Now that the 2020-21 NHL regular season is wrapping up and we are exactly one month removed from the trade deadline, we wanted to take a look back and revisit some of the big winners from that day and the players that have made the biggest impact.
We always like to immediately grade those deals but you never really know how they are going to work out until you actually see the players on their new teams.
So let’s check in and see who ended up finding the right fits.
Boston gets two steals
There were a lot of reasons to like what the Bruins did at the deadline with the additions of Taylor Hall, Curtis Lazar, and Mike Reilly, solving two of their biggest holes (depth scoring on depth on defense) without giving up anything of any major significance.
The biggest trade was obviously the one that sent Anders Bjork and a second-round pick to the Buffalo Sabres for Hall and Lazar.
It has been the most impactful trade any team made.
At the time of the trade Hall was struggling through the worst offensive season of his career, while his value plummeted to an all-time low. He was actually a bit of a polarizing player at the time. On one hand there was a belief that he simply may no longer be an impact player and that Boston may not be getting what it hoped. But there was also the thought that Hall was a talented player stuck in a bad situation, on a bad team, and getting crushed by an unsustainably low shooting percentage.
It turned out to be the latter.
Since joining the Bruins Hall has been a star re-born and helped solidify their second line.
Individually, he scored eight goals and six assists (14 total points) in 16 games and found an immediate chemistry alongside David Krejci and Craig Smith. When that line was on the ice during 5-on-5 play the Bruins controlled more than 65% of the total shot attempts, scoring chances, high-danger scoring chances, and expected goals, while also owning a 13-1 goals advantage. With Hall on the ice, regardless of linemates, the Bruins outscored teams by a 15-1 margin.
Along with his offensive impact he also earned praise from the Bruins coaching staff for his defensive play. With him now in the mix the Bruins go into the playoffs with two elite scoring lines and a significantly deeper lineup than they had before the trade.
Meanwhile, Reilly has been just as big of a steal on defense and helped solidify their blue line. He has posted dominant possession and defensive metrics in his 15 games, while also adding seven assists.
Given that all three players only cost the Bruins Bjork, a second-round pick, and a seventh-round pick, nobody did better at the trade deadline.
Jeff Carter still has it
The Penguins are another East Division team that hit a home run at the deadline with the addition of Jeff Carter from the Kings.
From the moment he arrived in Pittsburgh he has not only been a perfect fit, he seems to have jumped in a time machine and rediscovered his 2012 form. He scored nine goals in the 14 regular season games (including a four-goal game) and has helped form what should be an outstanding third line for the Penguins alongside Jared McCann. This Penguins team has proven to be deeper and far more balanced than almost any other team in the Sidney Crosby–Evgeni Malkin–Kris Letang era, and with Carter now centering the third line they go into the playoffs with one of the best forward lineups in the league.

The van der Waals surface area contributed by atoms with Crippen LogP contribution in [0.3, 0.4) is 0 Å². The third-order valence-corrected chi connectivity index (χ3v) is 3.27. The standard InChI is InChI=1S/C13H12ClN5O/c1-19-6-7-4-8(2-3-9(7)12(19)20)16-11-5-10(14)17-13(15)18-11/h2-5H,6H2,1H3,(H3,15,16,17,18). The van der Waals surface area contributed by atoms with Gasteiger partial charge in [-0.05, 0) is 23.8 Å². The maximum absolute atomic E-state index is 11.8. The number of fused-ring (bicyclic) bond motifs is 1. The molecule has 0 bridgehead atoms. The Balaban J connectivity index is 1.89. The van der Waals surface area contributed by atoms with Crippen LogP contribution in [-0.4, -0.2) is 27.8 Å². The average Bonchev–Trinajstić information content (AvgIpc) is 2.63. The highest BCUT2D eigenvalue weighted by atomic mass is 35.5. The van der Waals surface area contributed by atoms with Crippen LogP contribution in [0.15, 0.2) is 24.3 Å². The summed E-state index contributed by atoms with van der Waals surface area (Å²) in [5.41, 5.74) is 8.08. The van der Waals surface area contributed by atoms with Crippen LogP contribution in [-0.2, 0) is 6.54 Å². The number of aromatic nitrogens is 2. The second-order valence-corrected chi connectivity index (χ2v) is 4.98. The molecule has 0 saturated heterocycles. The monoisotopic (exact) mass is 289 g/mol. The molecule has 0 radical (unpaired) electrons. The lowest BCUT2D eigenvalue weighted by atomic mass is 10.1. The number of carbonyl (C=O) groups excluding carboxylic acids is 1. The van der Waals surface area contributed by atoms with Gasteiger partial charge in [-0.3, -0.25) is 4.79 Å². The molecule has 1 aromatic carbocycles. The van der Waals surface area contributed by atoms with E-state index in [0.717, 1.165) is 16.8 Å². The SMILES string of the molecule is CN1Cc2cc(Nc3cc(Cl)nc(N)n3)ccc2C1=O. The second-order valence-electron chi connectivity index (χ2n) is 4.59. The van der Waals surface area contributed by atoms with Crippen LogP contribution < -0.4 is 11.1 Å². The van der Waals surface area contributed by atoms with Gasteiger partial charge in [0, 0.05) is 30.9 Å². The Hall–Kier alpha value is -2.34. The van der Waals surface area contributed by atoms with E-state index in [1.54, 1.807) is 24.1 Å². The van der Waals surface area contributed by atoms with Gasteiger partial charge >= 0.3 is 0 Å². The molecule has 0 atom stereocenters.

Change of scenery has been great for Sam Bennett
Perhaps the most surprising success story has been Sam Bennett with the Panthers.
In 52 games a year he scored eight goals with four assists for Calgary.
During his first 38 games this season he had four goals and eight assists for the Flames.
In his 10 games with the Panthers after being acquired for a prospect and a second-round pick? He has six goals and nine assists (15 points), already topping his offensive totals from the past two years with the Flames.
It is another home run for a Panthers team that has made all of the right moves after the past few months. Bennett joins Carter Verhaeghe, Patric Hornqvist, and Alexander Wennberg as significant additions since the beginning of the offseason that have completely transformed their lineup into a Stanley Cup contender.
[NHL Power Rankings: Hurricanes on top; Beware of Lightning]
The Mantha-Vrana trade
This was always the most fascinating trade at the deadline because it came out of nowhere and seemed like a win for everybody involved.
The Capitals got an outstanding power forward signed long-term, the Red Wings got an exciting player that needed a fresh start and some long-term assets to help their rebuild, Vrana gets a situation to get an increased role, and Mantha gets to play for a contender.
Vrana immediately brought excitement to a Red Wings lineup that badly needed it (he and Carter were both trade deadline acquisitions that scored four goals in a single game after their trades), while Mantha has been a great fit in Washington’s lineup.
Mantha had eight points in 13 games for the Capitals, while Vrana averaged a point per game over his first 11 games in Detroit.
Edmonton’s under-the-radar upgrade
I hated Edmonton’s approach at the trade deadline, mainly due to Ken Holland’s comment about not being able to go all in every year and having to pick and choose your spots. Every year that you have Connor McDavid and Leon Draisaitl is a year that you have to go all in. Otherwise, what are we even doing here?
But even though the Oilers did not make a big splash, they did still find a solid upgrade on defense in Dmitry Kulikov. He has not provided much in the way of offense, but he has been sensational defensively and a total lockdown player on the blue line. It is only eight games, but his defensive metrics are better than any player on the Oilers when it comes to the team limiting shot attempts, chances, and goals with him on the ice.
Great addition for the small price of a fourth-round pick.